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Decathlete

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Decathlete

This article is about the sporting event itself. For other uses, see Decathlon (disambiguation).


The decathlon is a combined event in athletics consisting of ten track and field events. The word decathlon is of Greek origin, from δέκα (déka, meaning "ten") and ἄθλος (áthlos, or ἄθλον, áthlon, meaning "feat"). Events are held over two consecutive days and the winners are determined by the combined performance in all. Performance is judged on a points system in each event, not by the position achieved.[1] The decathlon is contested mainly by male athletes, while female athletes typically compete in the heptathlon.

Traditionally, the title of "World's Greatest Athlete" has been given to the man who wins the Olympic decathlon. This began when King Gustav V of Sweden told Jim Thorpe, "You, sir, are the world's greatest athlete" after Thorpe won the decathlon at the Stockholm Olympics in 1912.[2] The current decathlon world record holder is American Ashton Eaton, who scored 9,039 points at the 2012 United States Olympic Trials.[3]

The event developed from the ancient pentathlon. Pentathlon competitions were held at the ancient Greek Olympics. Pentathlons involved five disciplines – long jump, discus throw, javelin throw, sprint and a wrestling match.[4] Introduced in Olympia during 708 BC, the competition was extremely popular for many centuries. By the 6th century BC, pentathlons had become part of religious games. The Amateur Athletic Union held "all around events" from the 1880s and a decathlon first appeared on the Olympic athletics program at the 1904 Games.[5]

Format

Men's decathlon

The vast majority of international and top level men's decathlons are divided into a two-day competition, with the track and field events held in the order below. Traditionally, all decathletes who finished the event do a round of honour together after the competition, rather than just the winner or medalling athletes.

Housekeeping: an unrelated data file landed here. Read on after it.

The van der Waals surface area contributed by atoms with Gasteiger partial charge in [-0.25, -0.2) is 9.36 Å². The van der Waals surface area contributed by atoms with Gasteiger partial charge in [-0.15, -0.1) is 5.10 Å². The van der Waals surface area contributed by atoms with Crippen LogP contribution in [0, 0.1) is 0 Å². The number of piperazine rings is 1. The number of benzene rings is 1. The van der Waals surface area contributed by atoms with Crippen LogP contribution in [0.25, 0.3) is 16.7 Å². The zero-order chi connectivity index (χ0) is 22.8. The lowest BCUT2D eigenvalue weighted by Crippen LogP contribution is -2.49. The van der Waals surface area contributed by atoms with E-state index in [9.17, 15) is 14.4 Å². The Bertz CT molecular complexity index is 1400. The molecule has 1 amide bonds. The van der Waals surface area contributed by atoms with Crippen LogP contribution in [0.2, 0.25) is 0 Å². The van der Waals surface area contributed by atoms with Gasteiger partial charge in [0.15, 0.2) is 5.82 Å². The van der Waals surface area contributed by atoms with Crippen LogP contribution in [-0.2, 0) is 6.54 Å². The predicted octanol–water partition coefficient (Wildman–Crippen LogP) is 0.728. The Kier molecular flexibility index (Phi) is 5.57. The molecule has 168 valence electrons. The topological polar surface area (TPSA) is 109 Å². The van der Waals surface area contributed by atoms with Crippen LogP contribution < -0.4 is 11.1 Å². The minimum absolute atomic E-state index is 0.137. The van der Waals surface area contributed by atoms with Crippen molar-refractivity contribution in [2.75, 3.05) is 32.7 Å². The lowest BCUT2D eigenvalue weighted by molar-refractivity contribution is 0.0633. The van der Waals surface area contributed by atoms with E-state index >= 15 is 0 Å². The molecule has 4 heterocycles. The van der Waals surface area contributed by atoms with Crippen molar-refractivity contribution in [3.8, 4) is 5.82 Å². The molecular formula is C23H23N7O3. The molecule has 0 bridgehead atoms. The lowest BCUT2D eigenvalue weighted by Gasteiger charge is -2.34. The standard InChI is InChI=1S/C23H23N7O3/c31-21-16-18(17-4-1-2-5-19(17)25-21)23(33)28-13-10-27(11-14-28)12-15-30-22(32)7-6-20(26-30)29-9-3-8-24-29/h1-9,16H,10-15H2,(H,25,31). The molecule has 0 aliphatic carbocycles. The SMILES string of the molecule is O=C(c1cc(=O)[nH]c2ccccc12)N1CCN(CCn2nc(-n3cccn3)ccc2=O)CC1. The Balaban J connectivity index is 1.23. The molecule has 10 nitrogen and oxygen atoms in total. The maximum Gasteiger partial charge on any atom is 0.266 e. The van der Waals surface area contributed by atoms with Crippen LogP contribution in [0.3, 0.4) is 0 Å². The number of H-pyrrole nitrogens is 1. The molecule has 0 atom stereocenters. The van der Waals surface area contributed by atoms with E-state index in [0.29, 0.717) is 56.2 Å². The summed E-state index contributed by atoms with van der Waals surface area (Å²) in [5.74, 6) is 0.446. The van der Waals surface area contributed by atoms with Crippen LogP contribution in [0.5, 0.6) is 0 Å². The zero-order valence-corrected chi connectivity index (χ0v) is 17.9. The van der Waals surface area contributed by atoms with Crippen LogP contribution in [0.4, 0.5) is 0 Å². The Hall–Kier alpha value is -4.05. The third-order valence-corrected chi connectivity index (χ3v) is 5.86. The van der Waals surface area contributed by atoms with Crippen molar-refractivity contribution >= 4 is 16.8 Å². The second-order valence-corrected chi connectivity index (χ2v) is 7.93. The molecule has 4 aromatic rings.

Women's decathlon

At major championships, the women's equivalent of the decathlon is the seven-event heptathlon; prior to 1981 it was the five-event pentathlon.[6] However, in 2001 the IAAF approved scoring tables for women's decathlon; the current world record holder is Austra Skujytė of Lithuania.[7] Women's disciplines differ from men's in the same way as for standalone events: the shot, discus and javelin weigh less, and the sprint hurdles uses lower hurdles over 100 m rather than 110 m. The points tables used are the same as for the heptathlon in the shared events. The schedule of events differs from the men's decathlon, with the field events switched between day one and day two; this is to avoid scheduling conflicts when men's and women's decathlon competitions take place simultaneously.[8]

One hour

The one hour decathlon is a special type of decathlon in which the athletes have to start the last of ten events (1500 m) within sixty minutes after the start of the first event. The world record holder is a Czech decathlete Robert Změlík, who achieved 7897 points at a meeting in Ostrava, Czechoslovakia, in 1992.[9]

Points system

Event A B C
100 m 25.4347 18 1.81
Long jump 0.14354 220 1.4
Shot put 51.39 1.5 1.05
High jump 0.8465 75 1.42
400 m 1.53775 82 1.81
110 m hurdles 5.74352 28.5 1.92
Discus throw 12.91 4 1.1
Pole vault 0.2797 100 1.35
Javelin throw 10.14 7 1.08
1500 m 0.03768 480 1.85

The 2001 IAAF points tables use the following formulae:[10]

  • Points = INT(A(BP)C) for track events (faster time produces a better score)
  • Points = INT(A(PB)C) for field events (greater distance or height produces a better score)

A, B and C are parameters that vary by discipline, as shown in the table on the right, while P is the performance by the athlete, measured in seconds (running), metres (throwing), or centimetres (jumping).[10]

The decathlon tables should not be confused with the scoring tables compiled by Bojidar Spiriev, to allow comparison of the relative quality of performances by athletes in different events. On those tables, for example, a decathlon score of 9,006 points equates to 1,265 "comparison points", the same number as a triple jump of 18 m.[11]

Benchmarks

Split evenly between the events, the following table shows the benchmark levels needed to earn 1000, 900, 800 and 700 points in each sport.